EFEMP1 knockdown suppressed CoCl2-induced growth and stemness-related features of BCSCs.

Figure 5: EFEMP1 knockdown suppressed CoCl2-induced growth and stemness-related features of BCSCs. (A) Primary mammospheres from Hs578T cells treated with EFEMP1 shRNA under CoCl2 treatment were evaluated for the relative numbers of sphere-forming units. The stimulatory effects of hypoxia on BCSC sphere formation were successfully attenuated by EFEMP1 knockdown in Hs578T cells. (B) EFEMP1 knockdown led to a decrease in the percentage of CD44+/CD24-positive cells as a proportion of total cancer cells under CoCl2treatment for 24h in Hs578T cells. (C) Hs578T cells treated with EFEMP1 shRNA were evaluated for the expression levels of stem cell markers c-Myc, Klf4, and Nanog by real-time PCR. Abbreviations: TSFE, Tumor sphere-forming efficiency. The results represent the mean ± SD from three independent experiments.

EFEMP1 knockdown reduces tumor growth in a murine xenograft model

To assess the effect of EFEMP1 knockdown on breast cancer cell growth, cell viability was measured using an MTT assay. Briefly, cells were seeded in 96-well plates. After 48 h of incubation, cell viability was assessed by cell counting kit-8 (Dojindo Molecular Technologies Inc) according to the manufacturer’s instruction. The numbers of viable cells were measured at a wavelength of 450 nm using Versamax microplate reader. As shown in Figure 6A, a time-dependent decrease in the number of EFEMP1-knockdown cells was observed compared with the control shRNA-infected cells. A flow cytometry assay using PE-labeled Annexin-V was used to evaluate the effect of EFEMP1 knockdown on apoptosis. The apoptotic rate of Hs578T cells transfected with EFEMP1-specific shRNA reached 7.48%, whereas this rate was 1.6% in control shRNA-transfected cells (Figure 6B). Apoptotic cell death was qualitatively estimated by DAPI staining for nuclear condensation and fragmentation. EFEMP1 knockdown led to significant DNA fragmentation compared with shRNA controls (Figure 6C). We also investigated the roles of EFEMP1 in the invasion and migration of human breast cancer cells using a transwell migration assay. Cells that migrated across the membrane were stained purple and counted. The results showed that following EFEMP1 knockdown, the migration ability across the transwell membrane was significantly decreased in the upper compartment of the transwell units (Figure 6D), suggesting that EFEMP1 is necessary for migration and might thus play a role in breast cancer metastasis. Previous studies have indicated that the actin cytoskeleton is required for tumor cell migration by pushing or pulling on the substrate near the cell membrane [33]. Therefore, we examined the distribution of the actin cytoskeleton at the subcellular level in Hs578T cells following EFEMP1 knockdown. Actin-phalloidin staining revealed a strong correlation between EFEMP1 knockdown and a highly disorganized actin cytoskeleton (Figure 6E), suggesting that the reduced migration of EFEMP1-knockdown cells may be related to the disorganization of the actin cytoskeleton.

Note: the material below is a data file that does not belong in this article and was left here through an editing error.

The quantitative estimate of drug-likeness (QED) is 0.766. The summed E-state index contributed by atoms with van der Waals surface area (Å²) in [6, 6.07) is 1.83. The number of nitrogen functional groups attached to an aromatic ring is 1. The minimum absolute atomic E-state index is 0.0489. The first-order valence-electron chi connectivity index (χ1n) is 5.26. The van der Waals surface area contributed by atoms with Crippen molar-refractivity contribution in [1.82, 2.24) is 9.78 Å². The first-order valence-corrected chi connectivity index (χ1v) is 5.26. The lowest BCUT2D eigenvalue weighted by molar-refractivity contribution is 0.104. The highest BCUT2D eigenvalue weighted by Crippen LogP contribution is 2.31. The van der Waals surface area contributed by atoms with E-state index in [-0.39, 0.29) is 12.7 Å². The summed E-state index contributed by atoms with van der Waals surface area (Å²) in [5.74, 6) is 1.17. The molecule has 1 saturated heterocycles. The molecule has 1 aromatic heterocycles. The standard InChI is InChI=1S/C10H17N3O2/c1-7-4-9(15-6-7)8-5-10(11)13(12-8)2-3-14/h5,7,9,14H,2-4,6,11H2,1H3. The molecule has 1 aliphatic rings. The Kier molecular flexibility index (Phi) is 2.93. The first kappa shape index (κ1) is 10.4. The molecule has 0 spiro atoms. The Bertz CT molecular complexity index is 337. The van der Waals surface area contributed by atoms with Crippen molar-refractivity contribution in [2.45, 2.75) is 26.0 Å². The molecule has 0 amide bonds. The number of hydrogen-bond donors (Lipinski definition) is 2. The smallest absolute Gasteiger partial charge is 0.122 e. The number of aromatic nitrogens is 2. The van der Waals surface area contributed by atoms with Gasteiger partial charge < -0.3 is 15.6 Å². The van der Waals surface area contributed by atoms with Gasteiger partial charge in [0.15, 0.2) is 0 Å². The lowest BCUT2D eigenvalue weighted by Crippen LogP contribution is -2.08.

The effects of EFEMP1 knockdown on tumor growth, apoptosis and metastasis.

Figure 6: The effects of EFEMP1 knockdown on tumor growth, apoptosis and metastasis. (A) Transfection of cells with EFEMP1 shRNA led to a time-dependent decrease in the number of cells compared with transfection using control shRNA. (B) EFEMP1 knockdown-mediated cytotoxicity was evaluated by flow cytometry using PE-labeled Annexin-V. (C) EFEMP1 knockdown-mediated apoptotic DNA fragmentation and condensation were visualized using DAPI staining. (D) Cell migration ability was evaluated using the transwell migration assay. Transfection with EFEMP1 shRNA significantly decreased Hs578T cell migration across the membrane compared with transfection using control shRNA. (E) EFEMP1 knockdown-induced fiber disorganization and a full morphological transition were visualized by actin-phalloidin staining. (F) Mice were implanted with Hs578T cells (1 x 106 cells/mouse) by orthotopic injection into thoracic mammary fat pads. Tumor tissue was isolated from mice bearing Hs578T cells transfected with EFEMP1 shRNA or control shRNA. Tumor volumes were measured as described in the Materials and Methods section. (G) Hs578T cells transfected with EFEMP1 shRNA or control shRNA were injected into the mammary fat pads of mice in limiting dilutions (from 1 × 104 to 1 × 106 cells). Tumor formation was observed for 8 weeks following inoculation. BCSC frequency was calculated using an extreme limiting dilution assay (ELDA). The results are the mean ± SD from three independent experiments.